What’s next for NBA 2K down the line as a brand and a game?

Ronnie 2K: That’s a great question. I think back to the last 10 years and the fact that my career has really had this kind of meteoric rise. So 2K10 was the first year we introduced my person. In 13 short years, we’ve burned it into the kind of storyline and the platform that people play, but also the platform where they get educated on fashion brands, awards, all the cosmetic items, and the history of the NBA. I think that’s only going to continue. We’re only scratching the surface. We’ve really become a platform for discovery. Whether it’s those brands but also things around social justice and what we did with the BLM movement a couple of years ago during the pandemic. It’s supposed to foster communities and continue to tell that story. I always say this all the time, which is we’re just scratching the surface on what we can potentially do and how you align with the real world because the basketball world continues to develop and grow. There are storylines, and that’s really exciting for us because we’re not limited to what’s going on with new rosters in the NBA. We continue to develop the game because there’s a brand around basketball, and the cultural periphery around basketball really excites us for the future.

Will NBA 2K24 be a Kobe Bryant edition?

Ronnie 2K: It’s too early, obviously, to talk about 2K24. I’m still so buried by 23, but there are so many things to consider as we head into 24. We definitely talk about future years and what we want to do. We’ll have to see.

What goes into the ratings for players? How do you guys calculate all these different ratings for different things that they do on the court?

Ronnie 2K: There’s obviously all the tangible things, like shooting percentages and whatnot, which affect certain ratings. Then, there are all the mental ones like offensive IQ and defensive IQ, which are things a little less tangible but are substantially understandable about what those are and what those ratings do. I think there are thirty-something mini attributes now that kind of get thrown into a formula and then output this one number that everybody cares about. It’s based on offense, defense, mental, physical, everything about that.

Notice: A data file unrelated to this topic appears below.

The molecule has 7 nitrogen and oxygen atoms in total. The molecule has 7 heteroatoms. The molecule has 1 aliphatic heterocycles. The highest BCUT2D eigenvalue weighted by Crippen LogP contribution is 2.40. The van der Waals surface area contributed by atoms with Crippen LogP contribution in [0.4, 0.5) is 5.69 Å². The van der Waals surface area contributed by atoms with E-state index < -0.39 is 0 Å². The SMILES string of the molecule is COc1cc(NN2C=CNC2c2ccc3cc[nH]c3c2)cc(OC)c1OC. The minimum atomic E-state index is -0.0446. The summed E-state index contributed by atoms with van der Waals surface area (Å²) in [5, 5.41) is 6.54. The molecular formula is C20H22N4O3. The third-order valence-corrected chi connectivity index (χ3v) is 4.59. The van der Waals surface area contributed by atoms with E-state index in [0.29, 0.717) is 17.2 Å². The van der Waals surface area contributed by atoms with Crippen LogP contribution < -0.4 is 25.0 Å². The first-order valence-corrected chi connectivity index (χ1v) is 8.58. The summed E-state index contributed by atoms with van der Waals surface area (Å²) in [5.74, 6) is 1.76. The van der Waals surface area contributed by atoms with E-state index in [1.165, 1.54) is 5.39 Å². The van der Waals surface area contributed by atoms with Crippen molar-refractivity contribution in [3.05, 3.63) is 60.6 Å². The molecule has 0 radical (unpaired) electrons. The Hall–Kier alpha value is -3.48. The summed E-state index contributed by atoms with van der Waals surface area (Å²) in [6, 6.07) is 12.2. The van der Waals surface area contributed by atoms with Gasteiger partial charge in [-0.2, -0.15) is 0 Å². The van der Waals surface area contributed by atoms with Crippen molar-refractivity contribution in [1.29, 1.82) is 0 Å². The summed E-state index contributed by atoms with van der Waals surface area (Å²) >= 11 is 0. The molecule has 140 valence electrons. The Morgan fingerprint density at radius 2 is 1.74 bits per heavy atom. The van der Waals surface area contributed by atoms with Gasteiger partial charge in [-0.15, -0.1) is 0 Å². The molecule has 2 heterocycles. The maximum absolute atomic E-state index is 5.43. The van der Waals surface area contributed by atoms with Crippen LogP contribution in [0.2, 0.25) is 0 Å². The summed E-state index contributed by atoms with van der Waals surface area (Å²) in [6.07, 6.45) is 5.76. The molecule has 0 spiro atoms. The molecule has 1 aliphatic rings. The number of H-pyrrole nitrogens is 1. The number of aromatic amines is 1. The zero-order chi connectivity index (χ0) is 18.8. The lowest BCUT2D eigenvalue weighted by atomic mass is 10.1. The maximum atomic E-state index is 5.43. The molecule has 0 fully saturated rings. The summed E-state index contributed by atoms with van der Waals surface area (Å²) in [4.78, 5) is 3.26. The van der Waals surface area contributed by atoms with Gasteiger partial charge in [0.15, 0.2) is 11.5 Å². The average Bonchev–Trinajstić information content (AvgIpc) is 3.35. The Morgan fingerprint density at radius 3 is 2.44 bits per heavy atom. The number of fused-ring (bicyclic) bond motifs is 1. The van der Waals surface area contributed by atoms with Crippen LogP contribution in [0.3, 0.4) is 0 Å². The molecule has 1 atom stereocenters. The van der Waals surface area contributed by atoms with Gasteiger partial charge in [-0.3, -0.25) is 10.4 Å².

Is there anything else that you’d like to touch on regarding the game?

Ronnie 2K: While I get a lot of the outward kind of messaging with players, fans, and all of that stuff, it’s a really big business. We have hundreds of people that work for us, and all of them are so great. I’m so blessed to work with an amazing group of people because our business continues to grow every year. We have all the dynamic partnerships in the game where you see the billboards and stuff like that, both in the city and also in the game in the arenas. All of that stuff takes a ton of work. Now we have seasons. That’s something that I think your readers should know. Every six weeks we update the game, which means so much stuff. That means new music, which is obviously a lot of work to get licensing with our artists. New apparel and all the licensing work that goes in with the fashion brands that really emotionally move our consumers. All the new my team content, which is one of our most popular modes, and people looking for all those historical players. Not to mention all the marketing wacky stuff that we do to support that. It’s just an amazing organization that has so many passionate people that are trying to put out their best product, listen to the consumer, and continue to build this thing as a lifestyle brand that we are.

Sometimes in the 2K games, some players are almost like cheat codes.

Ronnie 2K: JR Smith in 2K9 is my number one. He was like, for whatever reason, he was God in our game. It was insane. Gerald Green was another one. For a long time, guys that were 3-and-D, super rangy, athletic big wing span guys early in the 2K days were so much better in our game than in real life. I don’t think that’s the case as much anymore. I used to play those games and be the Denver Nuggets. People would ask me why. I was playing with God (Smith) on my team. I was playing with Henny God. There have always been characters. Obviously, JR is amazing at basketball, but in 2K9, he was the best.

You can follow Michael Scotto (@MikeAScotto) on Twitter.